Although we are disappointed by this proposed $5 million (cut from $150 million in FY 2017), we are encouraged that it is not the termination proposal sought by the Administration since March. This House proposal falls short of the funding requested by a record bipartisan group of 154 members of Congress of $155 million. Similar to the request made by members in the House, 40 Senators requested NEA funding of at least $150 million for FY 2018.
|The accompanying U.S. House report notes the “broad bipartisan support” of NEA’s participation in the National Initiative for Arts & Health in the Military, led by Americans for the Arts. Be sure to check out the NEA’s Creative Forces for more information about that specific program also referenced in the report.|
What happens next?
Now, members of Congress are discussing how to continue work to pass these proposals before funding runs out at the end of September. Still to come is the U.S. Senate’s proposal expected after Labor Day. With your help, we are asking the U.S. Senate to meet the request of $155 million for both Endowments. Take 2 minutes now to contact your U.S. Senators by using our easy, customizable form. Click here.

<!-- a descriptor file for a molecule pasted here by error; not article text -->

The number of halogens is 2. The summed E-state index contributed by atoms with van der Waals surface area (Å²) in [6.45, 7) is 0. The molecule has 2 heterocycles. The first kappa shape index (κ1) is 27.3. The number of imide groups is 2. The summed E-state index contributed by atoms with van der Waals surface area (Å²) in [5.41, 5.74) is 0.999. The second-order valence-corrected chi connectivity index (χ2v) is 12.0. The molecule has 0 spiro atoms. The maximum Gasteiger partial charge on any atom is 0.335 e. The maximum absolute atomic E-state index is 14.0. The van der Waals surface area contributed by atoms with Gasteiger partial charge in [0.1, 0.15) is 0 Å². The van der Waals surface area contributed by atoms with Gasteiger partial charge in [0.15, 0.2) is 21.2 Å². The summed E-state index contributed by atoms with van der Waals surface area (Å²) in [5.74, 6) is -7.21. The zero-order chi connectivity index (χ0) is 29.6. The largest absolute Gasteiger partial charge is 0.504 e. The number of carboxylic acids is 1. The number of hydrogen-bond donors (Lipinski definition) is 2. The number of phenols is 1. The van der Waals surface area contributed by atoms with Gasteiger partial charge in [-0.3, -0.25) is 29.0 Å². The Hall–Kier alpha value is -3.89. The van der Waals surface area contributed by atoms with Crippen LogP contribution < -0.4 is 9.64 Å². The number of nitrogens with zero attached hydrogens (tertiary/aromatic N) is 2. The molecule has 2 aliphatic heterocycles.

In addition, your elected representatives will be in their home states leading up to Labor Day. August is a great time to see them in your local offices at home. Use our easy Advocacy Toolkit to request meetings and equip yourself with all the latest information that can help make the case.
ICYMI, check out Americans for the Arts President & CEO Bob Lynch’s statement following the approval by the U.S. House subcommittee.
Want to do more? Help Americans for the Arts continue this important work by also becoming an official member of the Arts Action Fund. If you are not already a member, play your part by joining the Arts Action Fund today – it’s free and easy to join.
Updated: Wednesday, July 12, 2017
House Proposes $145 Million for NEA